Format

Send to

Choose Destination
See comment in PubMed Commons below
Eur J Clin Invest. 2016 May;46(5):434-9. doi: 10.1111/eci.12617. Epub 2016 Apr 15.

Association of a transcobalamin II genetic variant with falsely low results for the holotranscobalamin immunoassay.

Author information

1
Nutristasis Unit (St. Thomas' Hospital), Viapath, London, UK.
2
Medical Genomics and Metabolic Genetics Branch, National Human Genome Research Institute, Bethesda, MD, USA.
3
Medical Eye Unit, Guy's and St. Thomas' NHS Foundation Trust, Moorfields Eye Hospital, The National Hospital for Neurology and Neurosurgery, London, UK.
4
School of Medicine, Trinity College Dublin, Dublin, Ireland.

Abstract

BACKGROUND:

The clinical use of holotranscobalamin (holoTC) testing to evaluate vitamin B12 status has increased in recent years. We present two patients (African Caribbean and Indian heritage), in which the holoTC assay indicated severe B12 deficiency (< 5 pmol/L). Additional clinical tests revealed that these patients had normal levels of total vitamin B12 in blood and unremarkable levels of two other markers of vitamin B12 status, homocysteine and methylmalonic acid. We hypothesized that these patients carry a variant in the transcobalamin gene (TCN2) that influences the most widely commercially available holoTC test - Active-B12 (Axis-Shield Diagnostics Ltd).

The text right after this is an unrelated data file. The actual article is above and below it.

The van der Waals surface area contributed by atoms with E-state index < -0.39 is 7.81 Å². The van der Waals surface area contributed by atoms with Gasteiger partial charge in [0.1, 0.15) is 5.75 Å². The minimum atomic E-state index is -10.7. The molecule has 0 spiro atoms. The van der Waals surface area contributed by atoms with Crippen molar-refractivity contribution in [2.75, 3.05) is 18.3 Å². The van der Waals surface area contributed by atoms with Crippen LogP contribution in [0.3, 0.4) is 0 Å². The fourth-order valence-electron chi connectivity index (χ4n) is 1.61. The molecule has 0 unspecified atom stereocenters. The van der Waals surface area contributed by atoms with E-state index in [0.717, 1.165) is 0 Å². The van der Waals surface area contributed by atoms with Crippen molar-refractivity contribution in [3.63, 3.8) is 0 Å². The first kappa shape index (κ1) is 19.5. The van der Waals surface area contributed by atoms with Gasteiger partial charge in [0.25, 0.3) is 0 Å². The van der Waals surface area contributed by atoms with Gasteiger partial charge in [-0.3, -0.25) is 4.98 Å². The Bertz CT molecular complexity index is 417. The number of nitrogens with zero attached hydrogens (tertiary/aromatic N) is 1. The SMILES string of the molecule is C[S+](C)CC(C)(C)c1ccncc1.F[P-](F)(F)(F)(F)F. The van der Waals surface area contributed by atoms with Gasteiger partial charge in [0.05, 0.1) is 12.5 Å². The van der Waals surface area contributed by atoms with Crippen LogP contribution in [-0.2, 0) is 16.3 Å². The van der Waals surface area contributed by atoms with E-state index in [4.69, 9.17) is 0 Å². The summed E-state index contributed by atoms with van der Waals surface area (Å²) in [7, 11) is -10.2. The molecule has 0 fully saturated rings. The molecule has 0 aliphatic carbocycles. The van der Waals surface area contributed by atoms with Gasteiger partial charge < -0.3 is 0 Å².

DESIGN:

Exon sequencing of the TCN2 gene was carried out. Protein characterization included total transcobalamin (TCN2) detection by Western blot, and holoTC by (57) Co-labelled B12 binding followed by size fractionation.

RESULTS:

Exon sequencing of TCN2 revealed both patients were homozygous for the minor allele of rs35838082 (p.R215W). Western blot and chromatographic analyses revealed that the serum of these patients contains intact transcobalamin and that this variant-containing protein binds vitamin B12 . The variant is rare in Caucasians (minor allele frequency (MAF) < 0·01) but more common in South Asians (MAF ~ 0·02) and those of African origin (MAF ~ 0·25).

CONCLUSIONS:

The impeded ability to detect normal levels of holoTC in these two patients may be due to this variant interfering with the detection of holoTC by one or both of the monoclonal antibodies currently employed in the Active-B12 test. Laboratories should be aware of this variant and use confirmatory tests when applicable.

KEYWORDS:

Holotranscobalamin; cobalamin; monoclonal antibody; single nucleotide polymorphism; transcobalamin; vitamin B12

PMID:
26951924
DOI:
10.1111/eci.12617
[Indexed for MEDLINE]
PubMed Commons home

PubMed Commons

0 comments
How to join PubMed Commons

    Supplemental Content

    Full text links

    Icon for Wiley
    Loading ...
    Support Center